I haven’t been as active in my reviews lately because I have been a little under the weather for the past week. I still have a backlog of reviews I need to hurry up and post, but aside from this tea, I have not really tried anything new. I should be back up to speed within the next week though.
This tea is a Nepalese black tea. It comes from a region that not only borders the Darjeeling area, but is said to have virtually identical growing conditions, so one can expect this tea to share at least a few similarities with Darjeeling teas. While there are indeed similarities, this tea has a character that clearly separates it from the black teas produced across the Indian border.
I brewed this tea using the method recommended by Simpson & Vail. I steeped 1 teaspoon of loose tea leaves in 212 F water for 3 minutes. I did not perform any additional infusions, as I usually do not resteep black teas unless specifically recommended by the vendor. I did try a slightly longer steep time at one point, but was not thrilled with the results, so I went back to using the vendor’s suggestions.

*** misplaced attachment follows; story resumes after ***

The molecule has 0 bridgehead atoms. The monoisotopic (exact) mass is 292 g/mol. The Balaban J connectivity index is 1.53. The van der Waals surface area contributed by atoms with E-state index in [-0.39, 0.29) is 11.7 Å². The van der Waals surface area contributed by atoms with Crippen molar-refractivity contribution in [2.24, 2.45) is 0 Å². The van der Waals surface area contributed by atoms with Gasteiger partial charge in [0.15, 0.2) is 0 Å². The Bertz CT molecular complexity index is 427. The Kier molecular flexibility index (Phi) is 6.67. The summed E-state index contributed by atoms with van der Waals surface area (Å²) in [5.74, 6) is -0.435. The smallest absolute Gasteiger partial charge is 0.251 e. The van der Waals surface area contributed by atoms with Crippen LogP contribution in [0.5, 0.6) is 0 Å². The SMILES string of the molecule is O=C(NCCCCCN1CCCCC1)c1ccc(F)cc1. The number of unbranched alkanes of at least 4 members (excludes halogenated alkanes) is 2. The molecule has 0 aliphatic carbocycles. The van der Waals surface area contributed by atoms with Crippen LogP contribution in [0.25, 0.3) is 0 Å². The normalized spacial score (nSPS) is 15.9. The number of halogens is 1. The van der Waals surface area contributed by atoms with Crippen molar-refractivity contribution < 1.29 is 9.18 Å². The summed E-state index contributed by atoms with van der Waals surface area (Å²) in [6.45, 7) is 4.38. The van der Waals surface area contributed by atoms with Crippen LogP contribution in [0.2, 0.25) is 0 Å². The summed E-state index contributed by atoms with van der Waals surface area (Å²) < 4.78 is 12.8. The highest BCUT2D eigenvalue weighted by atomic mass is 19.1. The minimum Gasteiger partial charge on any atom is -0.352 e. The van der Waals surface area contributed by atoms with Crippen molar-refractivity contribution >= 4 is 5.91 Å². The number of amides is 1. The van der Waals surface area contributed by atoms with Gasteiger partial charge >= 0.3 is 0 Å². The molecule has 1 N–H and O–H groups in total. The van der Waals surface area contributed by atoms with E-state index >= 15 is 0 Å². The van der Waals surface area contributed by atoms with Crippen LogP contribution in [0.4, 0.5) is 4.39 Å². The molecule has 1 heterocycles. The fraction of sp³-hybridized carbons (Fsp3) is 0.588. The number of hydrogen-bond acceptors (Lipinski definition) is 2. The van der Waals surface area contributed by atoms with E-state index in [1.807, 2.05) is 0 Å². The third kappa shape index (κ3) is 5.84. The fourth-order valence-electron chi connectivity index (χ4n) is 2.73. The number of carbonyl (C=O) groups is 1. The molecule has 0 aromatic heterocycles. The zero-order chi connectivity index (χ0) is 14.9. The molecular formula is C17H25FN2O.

The infused liquor showed a clear orange in the glass. This was the first indication that this tea was not going to be a Nepalese copycat of an Indian Darjeeling, as I’m used to seeing either a slightly more golden or amber hue in Darjeeling teas. The nose revealed delicate aromas of honey, toast, malt, almonds, nutmeg, and orange. In the mouth, I detected distinct notes of cream, toast, almonds, malt, honey, straw, cinnamon, nutmeg, and orange underscored by traces of wood, grass, and herbs. The finish was particularly interesting, as it offered powerful notes of cream, almonds, nutmeg, and orange along with a faint woodiness.
Honestly, I expected this tea to sort of be a Nepalese Darjeeling, but it very much has an identity all its own. It is spicier, creamier, and more citrusy than a Darjeeling. To me, it also lacks the distinctive Muscat grape presence of many Darjeelings as well. I could see Darjeeling fans being into this one, though I also think it has more than enough character to appeal to tea drinkers who are not necessarily impressed with Darjeelings. All in all, this tea is definitely worth checking out if you do not mind the idea of a unique black tea with a slight Indian influence.
Flavors: Almond, Cinnamon, Cream, Honey, Malt, Nutmeg, Orange, Straw, Toast, Wood